Mike Conley's increased usage hasn't been detrimental to the team. There was concern that a higher pace and more motion could hurt his play, but he has a career-high 51 percent effective field-goal rate and a career-best 32.1 percent assist rate.
Jerryd Bayless' presence, which sped up the pace of the Grizzlies attack, didn't help, since he played poorly before being dealt. Bayless was involved in three four-man lineups playing more than 50 minutes together with faster than usual paces, but all produced fewer than 99 points per 100 possessions, according to NBA.com.
Joerger seems to accept that his half-court-heavy offense will remain among the slowest in the league, as long as Mike Conley runs it.
Zach Randolph Is Inefficient, Yet Productive
Zach Randolph may not be shooting well, but he's still making a difference.
His field-goal percentage is 44.2 percent, the second-worst of his career. Still, he's averaging 18 points per 36 minutes and has posted 15 20-point games. Randolph leads the team in double-doubles (24) and 20-point, 10-rebound performances (14).
Also, he became a more proficient passer with Gasol out, recording a career-high 13.4 percent assist rate. Notably, he's more assertive in the offense. His usage rate is 26.4 percent, 3.3 more than last year.
He'll likely maintain a high level of activity down the stretch, even with Gasol healthy. Randolph is working to prove he can still put up good numbers past his prime. He reiterated to RealGM his hope to stay in Memphis long term.
In order to make that come true, he must impress on the court.
Tayshaun Prince's Utility Is Narrowing
Tayshaun Prince is trending towards irrelevance. He's less involved than ever in the offense and has been ineffective in most facets of the game.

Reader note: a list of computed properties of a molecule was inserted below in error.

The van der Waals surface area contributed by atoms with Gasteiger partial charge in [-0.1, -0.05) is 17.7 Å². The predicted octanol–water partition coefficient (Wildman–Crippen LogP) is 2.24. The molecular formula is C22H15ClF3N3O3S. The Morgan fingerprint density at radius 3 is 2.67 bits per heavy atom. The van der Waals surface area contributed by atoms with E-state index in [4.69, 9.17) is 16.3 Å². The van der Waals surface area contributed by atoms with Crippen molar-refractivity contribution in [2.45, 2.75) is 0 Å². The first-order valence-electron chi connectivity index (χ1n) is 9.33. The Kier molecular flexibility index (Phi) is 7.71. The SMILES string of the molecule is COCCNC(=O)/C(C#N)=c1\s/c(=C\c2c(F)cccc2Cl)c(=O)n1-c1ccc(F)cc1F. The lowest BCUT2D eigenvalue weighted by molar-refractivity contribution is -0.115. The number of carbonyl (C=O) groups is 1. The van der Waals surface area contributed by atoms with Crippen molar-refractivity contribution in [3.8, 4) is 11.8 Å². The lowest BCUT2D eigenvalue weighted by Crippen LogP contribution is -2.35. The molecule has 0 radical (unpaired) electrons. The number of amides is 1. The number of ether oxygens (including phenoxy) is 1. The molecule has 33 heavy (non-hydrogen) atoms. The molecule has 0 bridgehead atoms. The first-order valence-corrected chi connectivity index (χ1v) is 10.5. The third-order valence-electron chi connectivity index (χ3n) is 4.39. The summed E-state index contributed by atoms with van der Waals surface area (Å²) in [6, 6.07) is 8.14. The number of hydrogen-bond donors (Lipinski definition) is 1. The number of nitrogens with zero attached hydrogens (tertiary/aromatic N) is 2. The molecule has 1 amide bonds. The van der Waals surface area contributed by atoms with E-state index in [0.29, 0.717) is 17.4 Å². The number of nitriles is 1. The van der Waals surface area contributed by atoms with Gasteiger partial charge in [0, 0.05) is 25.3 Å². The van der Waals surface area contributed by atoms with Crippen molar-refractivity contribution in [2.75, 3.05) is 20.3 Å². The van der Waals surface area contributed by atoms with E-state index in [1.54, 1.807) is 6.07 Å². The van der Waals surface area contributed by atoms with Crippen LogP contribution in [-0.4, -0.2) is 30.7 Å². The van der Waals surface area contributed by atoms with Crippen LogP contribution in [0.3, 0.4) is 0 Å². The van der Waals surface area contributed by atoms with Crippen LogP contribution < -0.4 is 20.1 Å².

He simply doesn't produce. Prince injects 96 points per 100 possessions, scoring 6.4 points per game on 40 percent shooting and puts up a combined 7.9 field goals and free throws a night.
All of his basic offensive figures are career lows.
His 7.7 percent turnover rate doesn't absorb teammates' inefficiencies when his usage rate is a minuscule 13.8 percent.
His usage rate, combined with a career-low 26.2 minutes per game, explains why he's dropping down the rotation.
The 33-year-old's productivity is inappropriate for his salary. He earns $7.2 million this season and $7.7 million next year. If John Hollinger, Vice President of Basketball Operations for Memphis, can find a team willing and able to swallow Prince's pay in return for expiring contracts, he'd give the team a bit of financial flexibility.
The Grizzlies Won't Fade from Playoff Contention
While the Grizzlies aren't the NBA Finals contender they were at the season's start, they nonetheless remain relevant.
In recent weeks, they've vaulted from being a candidate for tanking to one pushing for a playoff berth. Having won seven of the last nine games, they've jumped from last in the Southwest Division and 12th in the conference to ninth and a couple games away from the eighth spot.
Memphis' second half schedule features some soft spots. The Grizzlies play 18 of their last 37 games against Eastern Conference teams, including 13 against losing teams. Fourteen of their remaining 25 road games pit them against sub-.500 squads.
They start the post-All-Star break stretch with eight of 10 games against losing teams.
With Gasol back, the Grizz have their three major offensive producers healthy. Dave Joerger is keeping Randolph fresh by playing him 33.8 minutes per game, his lowest average since 2007-08.
Memphis is most efficient offensively with its core trio—Gasol, Randolph, Conley—on the floor, according to NBA.com. Great play by the three will be critical in keeping the team competitive in the second half of the season.